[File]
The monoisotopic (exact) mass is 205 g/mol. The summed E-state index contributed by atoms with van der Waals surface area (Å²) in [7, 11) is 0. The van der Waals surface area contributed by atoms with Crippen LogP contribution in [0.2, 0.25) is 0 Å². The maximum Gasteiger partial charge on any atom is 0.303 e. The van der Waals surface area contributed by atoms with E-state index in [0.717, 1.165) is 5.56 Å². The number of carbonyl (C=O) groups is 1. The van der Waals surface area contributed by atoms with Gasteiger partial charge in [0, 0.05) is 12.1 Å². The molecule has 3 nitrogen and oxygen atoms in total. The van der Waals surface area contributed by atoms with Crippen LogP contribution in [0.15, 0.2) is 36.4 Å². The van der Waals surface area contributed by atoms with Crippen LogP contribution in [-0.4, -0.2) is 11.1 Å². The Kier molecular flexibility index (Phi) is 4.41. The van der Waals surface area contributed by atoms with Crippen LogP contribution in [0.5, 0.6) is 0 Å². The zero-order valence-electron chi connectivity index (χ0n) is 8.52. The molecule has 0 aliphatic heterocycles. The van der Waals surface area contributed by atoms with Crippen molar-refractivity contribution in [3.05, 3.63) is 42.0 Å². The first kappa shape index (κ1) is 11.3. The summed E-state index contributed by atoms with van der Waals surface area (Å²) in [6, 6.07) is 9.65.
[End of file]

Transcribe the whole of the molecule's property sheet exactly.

The monoisotopic (exact) mass is 205 g/mol. The summed E-state index contributed by atoms with van der Waals surface area (Å²) in [7, 11) is 0. The van der Waals surface area contributed by atoms with Crippen LogP contribution in [0.2, 0.25) is 0 Å². The maximum Gasteiger partial charge on any atom is 0.303 e. The van der Waals surface area contributed by atoms with E-state index in [0.717, 1.165) is 5.56 Å². The number of carbonyl (C=O) groups is 1. The van der Waals surface area contributed by atoms with Gasteiger partial charge in [0, 0.05) is 12.1 Å². The molecule has 3 nitrogen and oxygen atoms in total. The van der Waals surface area contributed by atoms with Crippen LogP contribution in [0.15, 0.2) is 36.4 Å². The van der Waals surface area contributed by atoms with Crippen LogP contribution in [-0.4, -0.2) is 11.1 Å². The Kier molecular flexibility index (Phi) is 4.41. The van der Waals surface area contributed by atoms with Crippen LogP contribution in [0.5, 0.6) is 0 Å². The zero-order valence-electron chi connectivity index (χ0n) is 8.52. The molecule has 0 aliphatic heterocycles. The van der Waals surface area contributed by atoms with Crippen molar-refractivity contribution in [3.05, 3.63) is 42.0 Å². The first kappa shape index (κ1) is 11.3. The summed E-state index contributed by atoms with van der Waals surface area (Å²) in [6, 6.07) is 9.65.